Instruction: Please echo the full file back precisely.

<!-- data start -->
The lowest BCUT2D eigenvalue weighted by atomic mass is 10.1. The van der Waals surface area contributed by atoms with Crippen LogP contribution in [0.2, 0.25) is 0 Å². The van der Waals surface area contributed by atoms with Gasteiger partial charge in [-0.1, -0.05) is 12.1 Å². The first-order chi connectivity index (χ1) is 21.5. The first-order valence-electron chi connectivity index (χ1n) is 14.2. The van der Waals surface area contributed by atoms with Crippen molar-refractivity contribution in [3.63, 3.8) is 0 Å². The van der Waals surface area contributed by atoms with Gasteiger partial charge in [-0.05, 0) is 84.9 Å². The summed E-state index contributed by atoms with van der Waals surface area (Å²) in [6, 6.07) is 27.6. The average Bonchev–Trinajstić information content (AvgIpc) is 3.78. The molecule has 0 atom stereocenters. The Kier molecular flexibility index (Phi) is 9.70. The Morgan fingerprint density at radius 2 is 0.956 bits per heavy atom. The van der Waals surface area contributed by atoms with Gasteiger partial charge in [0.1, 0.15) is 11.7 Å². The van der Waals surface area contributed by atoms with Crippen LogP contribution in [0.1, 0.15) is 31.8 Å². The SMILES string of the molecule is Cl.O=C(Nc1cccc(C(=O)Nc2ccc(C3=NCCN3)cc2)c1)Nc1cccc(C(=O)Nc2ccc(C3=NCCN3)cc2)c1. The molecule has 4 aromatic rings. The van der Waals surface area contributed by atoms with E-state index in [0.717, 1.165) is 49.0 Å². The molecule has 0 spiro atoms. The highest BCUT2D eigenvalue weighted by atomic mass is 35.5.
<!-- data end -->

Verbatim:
The lowest BCUT2D eigenvalue weighted by atomic mass is 10.1. The van der Waals surface area contributed by atoms with Crippen LogP contribution in [0.2, 0.25) is 0 Å². The van der Waals surface area contributed by atoms with Gasteiger partial charge in [-0.1, -0.05) is 12.1 Å². The first-order chi connectivity index (χ1) is 21.5. The first-order valence-electron chi connectivity index (χ1n) is 14.2. The van der Waals surface area contributed by atoms with Crippen molar-refractivity contribution in [3.63, 3.8) is 0 Å². The van der Waals surface area contributed by atoms with Gasteiger partial charge in [-0.05, 0) is 84.9 Å². The summed E-state index contributed by atoms with van der Waals surface area (Å²) in [6, 6.07) is 27.6. The average Bonchev–Trinajstić information content (AvgIpc) is 3.78. The molecule has 0 atom stereocenters. The Kier molecular flexibility index (Phi) is 9.70. The Morgan fingerprint density at radius 2 is 0.956 bits per heavy atom. The van der Waals surface area contributed by atoms with Gasteiger partial charge in [0.1, 0.15) is 11.7 Å². The van der Waals surface area contributed by atoms with Crippen LogP contribution in [0.1, 0.15) is 31.8 Å². The SMILES string of the molecule is Cl.O=C(Nc1cccc(C(=O)Nc2ccc(C3=NCCN3)cc2)c1)Nc1cccc(C(=O)Nc2ccc(C3=NCCN3)cc2)c1. The molecule has 4 aromatic rings. The van der Waals surface area contributed by atoms with E-state index in [0.717, 1.165) is 49.0 Å². The molecule has 0 spiro atoms. The highest BCUT2D eigenvalue weighted by atomic mass is 35.5.